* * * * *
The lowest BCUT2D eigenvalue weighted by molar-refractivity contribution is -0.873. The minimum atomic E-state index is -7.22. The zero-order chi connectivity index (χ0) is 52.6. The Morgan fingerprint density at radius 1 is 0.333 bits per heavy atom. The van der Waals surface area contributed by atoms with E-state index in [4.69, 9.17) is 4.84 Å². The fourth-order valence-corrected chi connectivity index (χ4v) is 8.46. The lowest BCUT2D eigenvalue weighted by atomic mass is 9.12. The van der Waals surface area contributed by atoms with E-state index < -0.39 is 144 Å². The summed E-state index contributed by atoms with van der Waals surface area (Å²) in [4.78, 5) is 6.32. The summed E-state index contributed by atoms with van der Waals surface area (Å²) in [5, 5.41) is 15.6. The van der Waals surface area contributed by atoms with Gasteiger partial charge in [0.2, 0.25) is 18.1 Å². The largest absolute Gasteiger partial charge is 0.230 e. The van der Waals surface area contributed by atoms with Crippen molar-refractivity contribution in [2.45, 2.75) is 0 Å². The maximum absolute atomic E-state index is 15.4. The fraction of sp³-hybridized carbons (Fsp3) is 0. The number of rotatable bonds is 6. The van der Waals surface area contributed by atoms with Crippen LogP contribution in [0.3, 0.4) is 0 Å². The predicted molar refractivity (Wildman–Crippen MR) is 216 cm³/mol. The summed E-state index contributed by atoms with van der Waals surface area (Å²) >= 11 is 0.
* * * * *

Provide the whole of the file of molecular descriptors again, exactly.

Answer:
The lowest BCUT2D eigenvalue weighted by molar-refractivity contribution is -0.873. The minimum atomic E-state index is -7.22. The zero-order chi connectivity index (χ0) is 52.6. The Morgan fingerprint density at radius 1 is 0.333 bits per heavy atom. The van der Waals surface area contributed by atoms with E-state index in [4.69, 9.17) is 4.84 Å². The fourth-order valence-corrected chi connectivity index (χ4v) is 8.46. The lowest BCUT2D eigenvalue weighted by atomic mass is 9.12. The van der Waals surface area contributed by atoms with E-state index < -0.39 is 144 Å². The summed E-state index contributed by atoms with van der Waals surface area (Å²) in [4.78, 5) is 6.32. The summed E-state index contributed by atoms with van der Waals surface area (Å²) in [5, 5.41) is 15.6. The van der Waals surface area contributed by atoms with Gasteiger partial charge in [0.2, 0.25) is 18.1 Å². The largest absolute Gasteiger partial charge is 0.230 e. The van der Waals surface area contributed by atoms with Crippen molar-refractivity contribution in [2.45, 2.75) is 0 Å². The maximum absolute atomic E-state index is 15.4. The fraction of sp³-hybridized carbons (Fsp3) is 0. The number of rotatable bonds is 6. The van der Waals surface area contributed by atoms with Crippen LogP contribution in [0.3, 0.4) is 0 Å². The predicted molar refractivity (Wildman–Crippen MR) is 216 cm³/mol. The summed E-state index contributed by atoms with van der Waals surface area (Å²) >= 11 is 0.